In an era of reduced governmental regulation of cropping decisions, legumes should be considered as an alternative to fallow in wheat production systems of the Northern Great Plains (Badaruddin, 1988). Legumes were used quite extensively in crop rotations prior to the advent of cheap N fertilizers (Brown, 1964; Badaruddin, 1988). There is some concern with harvesting the legume as forage or grain, as opposed to green manure, due to the removal of potential N from the system. However, harvesting management practices which allow for soil incorporation of some of the above-ground growth may be able to provide sufficient N to support subsequent small grain crops (Badaruddin, 1988). Livestock grazing may provide another viable harvesting alternative that could return a significant portion of the N fixed by a legume back to the soil for subsequent crop production.

Annual legumes (e.g. clovers; Trifolium sp.) have been used in grazing environments of the south-eastern US where perennial clovers do not persist to reduce production costs and improve livestock performance (Hoveland and Evers, 1995). The benefits of legume inclusion include improved forage quality, extended grazing season, reduction or elimination of N fertilization and spring weed control (Hoveland and Evers, 1995). In the Northern Great Plains, cool-season annual pulses produce less dry matter yield and higher protein concentrations than cool-season annual grasses (Carr et al., 1998). Intercropping a pulse with a cereal dramatically reduced the yield depression of the pulse monoculture, while enhancing the protein concentrations of a cereal monoculture. Whether intercropping cereals and pulses would lead toward higher grazing livestock performance has not been demonstrated to date.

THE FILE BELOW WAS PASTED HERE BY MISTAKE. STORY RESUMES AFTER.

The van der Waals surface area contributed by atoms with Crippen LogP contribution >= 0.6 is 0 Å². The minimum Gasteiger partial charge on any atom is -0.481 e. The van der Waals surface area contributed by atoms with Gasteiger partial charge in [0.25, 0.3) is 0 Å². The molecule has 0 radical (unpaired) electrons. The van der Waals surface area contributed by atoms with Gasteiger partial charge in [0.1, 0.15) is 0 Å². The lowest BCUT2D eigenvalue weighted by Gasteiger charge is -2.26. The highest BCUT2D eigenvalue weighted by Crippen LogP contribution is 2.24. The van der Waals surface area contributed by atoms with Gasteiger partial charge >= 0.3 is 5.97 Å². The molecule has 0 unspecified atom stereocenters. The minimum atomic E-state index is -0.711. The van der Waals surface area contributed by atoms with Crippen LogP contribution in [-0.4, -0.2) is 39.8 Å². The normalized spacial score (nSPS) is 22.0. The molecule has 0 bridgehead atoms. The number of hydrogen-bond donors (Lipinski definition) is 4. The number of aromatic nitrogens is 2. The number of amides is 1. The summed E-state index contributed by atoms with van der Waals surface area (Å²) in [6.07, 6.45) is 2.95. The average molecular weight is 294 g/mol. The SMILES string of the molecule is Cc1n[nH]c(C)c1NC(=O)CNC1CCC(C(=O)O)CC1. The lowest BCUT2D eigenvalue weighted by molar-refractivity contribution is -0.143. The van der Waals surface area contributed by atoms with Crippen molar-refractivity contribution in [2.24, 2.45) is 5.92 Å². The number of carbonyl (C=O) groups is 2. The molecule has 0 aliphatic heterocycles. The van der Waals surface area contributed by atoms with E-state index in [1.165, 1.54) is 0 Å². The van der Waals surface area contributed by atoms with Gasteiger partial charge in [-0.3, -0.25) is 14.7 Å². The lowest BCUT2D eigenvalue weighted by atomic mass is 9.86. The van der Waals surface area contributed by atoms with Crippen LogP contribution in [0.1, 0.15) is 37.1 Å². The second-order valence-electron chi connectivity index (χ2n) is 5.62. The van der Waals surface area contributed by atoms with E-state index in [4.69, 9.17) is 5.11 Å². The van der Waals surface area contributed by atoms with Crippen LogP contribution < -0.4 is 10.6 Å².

Approach and Methods

Objective 1. Twenty-six, 1-ha paddocks have been established (1997-1998) to support research efforts involving summer grazing of annual forages by beef cattle in the Northern Great Plains. Forage treatments will be seeded into replicated paddocks (n=2) in each of two years. Treatments (Table 1) will include Siberian millet (M; Setaria italica), sweetclover (C; Melilotus alba), alfalfa (A; Medicago sativa), barley (Hordeum vulgare), field pea (Pisum arvense) and combinations of M/C and M/A. Forage production resulting from these seedings will be grazed using yearling beef heifers. Additionally, subsequent forage production from previously seeded biennial (sweetclover) or perennial (alfalfa) legumes will also be available for grazing in year 2 of the study (2001).